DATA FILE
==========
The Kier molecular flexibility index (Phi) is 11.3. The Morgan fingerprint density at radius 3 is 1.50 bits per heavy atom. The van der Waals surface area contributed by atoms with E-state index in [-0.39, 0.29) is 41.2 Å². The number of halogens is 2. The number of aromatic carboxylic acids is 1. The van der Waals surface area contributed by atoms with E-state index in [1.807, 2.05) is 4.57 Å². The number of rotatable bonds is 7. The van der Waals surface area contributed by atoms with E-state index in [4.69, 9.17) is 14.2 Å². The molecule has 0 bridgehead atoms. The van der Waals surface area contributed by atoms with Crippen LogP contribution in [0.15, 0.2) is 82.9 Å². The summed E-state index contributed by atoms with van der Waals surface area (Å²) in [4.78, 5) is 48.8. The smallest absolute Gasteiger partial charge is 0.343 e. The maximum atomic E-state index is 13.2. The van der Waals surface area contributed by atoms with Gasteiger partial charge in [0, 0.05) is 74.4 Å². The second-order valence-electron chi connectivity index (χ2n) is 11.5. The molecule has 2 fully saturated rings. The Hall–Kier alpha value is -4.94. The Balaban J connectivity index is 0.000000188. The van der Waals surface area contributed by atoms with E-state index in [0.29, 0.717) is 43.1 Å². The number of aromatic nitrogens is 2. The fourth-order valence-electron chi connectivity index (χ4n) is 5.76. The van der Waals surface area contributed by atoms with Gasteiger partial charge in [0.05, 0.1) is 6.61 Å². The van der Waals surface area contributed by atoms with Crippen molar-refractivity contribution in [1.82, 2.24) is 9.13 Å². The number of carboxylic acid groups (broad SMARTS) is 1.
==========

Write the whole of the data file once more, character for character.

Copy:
The Kier molecular flexibility index (Phi) is 11.3. The Morgan fingerprint density at radius 3 is 1.50 bits per heavy atom. The van der Waals surface area contributed by atoms with E-state index in [-0.39, 0.29) is 41.2 Å². The number of halogens is 2. The number of aromatic carboxylic acids is 1. The van der Waals surface area contributed by atoms with E-state index in [1.807, 2.05) is 4.57 Å². The number of rotatable bonds is 7. The van der Waals surface area contributed by atoms with E-state index in [4.69, 9.17) is 14.2 Å². The molecule has 0 bridgehead atoms. The van der Waals surface area contributed by atoms with Crippen LogP contribution in [0.15, 0.2) is 82.9 Å². The summed E-state index contributed by atoms with van der Waals surface area (Å²) in [4.78, 5) is 48.8. The smallest absolute Gasteiger partial charge is 0.343 e. The maximum atomic E-state index is 13.2. The van der Waals surface area contributed by atoms with Gasteiger partial charge in [0, 0.05) is 74.4 Å². The second-order valence-electron chi connectivity index (χ2n) is 11.5. The molecule has 2 fully saturated rings. The Hall–Kier alpha value is -4.94. The Balaban J connectivity index is 0.000000188. The van der Waals surface area contributed by atoms with E-state index in [0.29, 0.717) is 43.1 Å². The number of aromatic nitrogens is 2. The fourth-order valence-electron chi connectivity index (χ4n) is 5.76. The van der Waals surface area contributed by atoms with Gasteiger partial charge in [0.05, 0.1) is 6.61 Å². The van der Waals surface area contributed by atoms with Crippen molar-refractivity contribution in [1.82, 2.24) is 9.13 Å². The number of carboxylic acid groups (broad SMARTS) is 1.